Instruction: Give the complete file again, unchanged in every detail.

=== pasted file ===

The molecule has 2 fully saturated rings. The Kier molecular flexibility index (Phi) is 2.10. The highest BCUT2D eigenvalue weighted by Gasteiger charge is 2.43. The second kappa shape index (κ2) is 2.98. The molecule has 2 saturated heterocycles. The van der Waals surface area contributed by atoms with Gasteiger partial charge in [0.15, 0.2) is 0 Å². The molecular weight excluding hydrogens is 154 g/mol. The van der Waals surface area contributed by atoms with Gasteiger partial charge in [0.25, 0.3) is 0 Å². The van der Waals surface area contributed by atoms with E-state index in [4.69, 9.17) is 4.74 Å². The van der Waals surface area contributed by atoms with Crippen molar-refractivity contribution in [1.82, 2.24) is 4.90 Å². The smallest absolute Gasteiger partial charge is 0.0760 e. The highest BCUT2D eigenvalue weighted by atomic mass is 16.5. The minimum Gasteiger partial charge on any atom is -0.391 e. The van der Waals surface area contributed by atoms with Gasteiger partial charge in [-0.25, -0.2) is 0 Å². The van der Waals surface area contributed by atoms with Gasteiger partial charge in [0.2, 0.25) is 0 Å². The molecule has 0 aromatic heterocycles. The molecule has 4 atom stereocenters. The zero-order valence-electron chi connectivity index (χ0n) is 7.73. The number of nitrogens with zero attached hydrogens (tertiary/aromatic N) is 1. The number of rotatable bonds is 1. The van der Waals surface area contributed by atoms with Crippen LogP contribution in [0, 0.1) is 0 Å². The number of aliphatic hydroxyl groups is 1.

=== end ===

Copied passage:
The molecule has 2 fully saturated rings. The Kier molecular flexibility index (Phi) is 2.10. The highest BCUT2D eigenvalue weighted by Gasteiger charge is 2.43. The second kappa shape index (κ2) is 2.98. The molecule has 2 saturated heterocycles. The van der Waals surface area contributed by atoms with Gasteiger partial charge in [0.15, 0.2) is 0 Å². The molecular weight excluding hydrogens is 154 g/mol. The van der Waals surface area contributed by atoms with Gasteiger partial charge in [0.25, 0.3) is 0 Å². The van der Waals surface area contributed by atoms with E-state index in [4.69, 9.17) is 4.74 Å². The van der Waals surface area contributed by atoms with Crippen molar-refractivity contribution in [1.82, 2.24) is 4.90 Å². The smallest absolute Gasteiger partial charge is 0.0760 e. The highest BCUT2D eigenvalue weighted by atomic mass is 16.5. The minimum Gasteiger partial charge on any atom is -0.391 e. The van der Waals surface area contributed by atoms with Gasteiger partial charge in [-0.25, -0.2) is 0 Å². The van der Waals surface area contributed by atoms with Gasteiger partial charge in [0.2, 0.25) is 0 Å². The molecule has 0 aromatic heterocycles. The molecule has 4 atom stereocenters. The zero-order valence-electron chi connectivity index (χ0n) is 7.73. The number of nitrogens with zero attached hydrogens (tertiary/aromatic N) is 1. The number of rotatable bonds is 1. The van der Waals surface area contributed by atoms with Crippen LogP contribution in [0, 0.1) is 0 Å². The number of aliphatic hydroxyl groups is 1.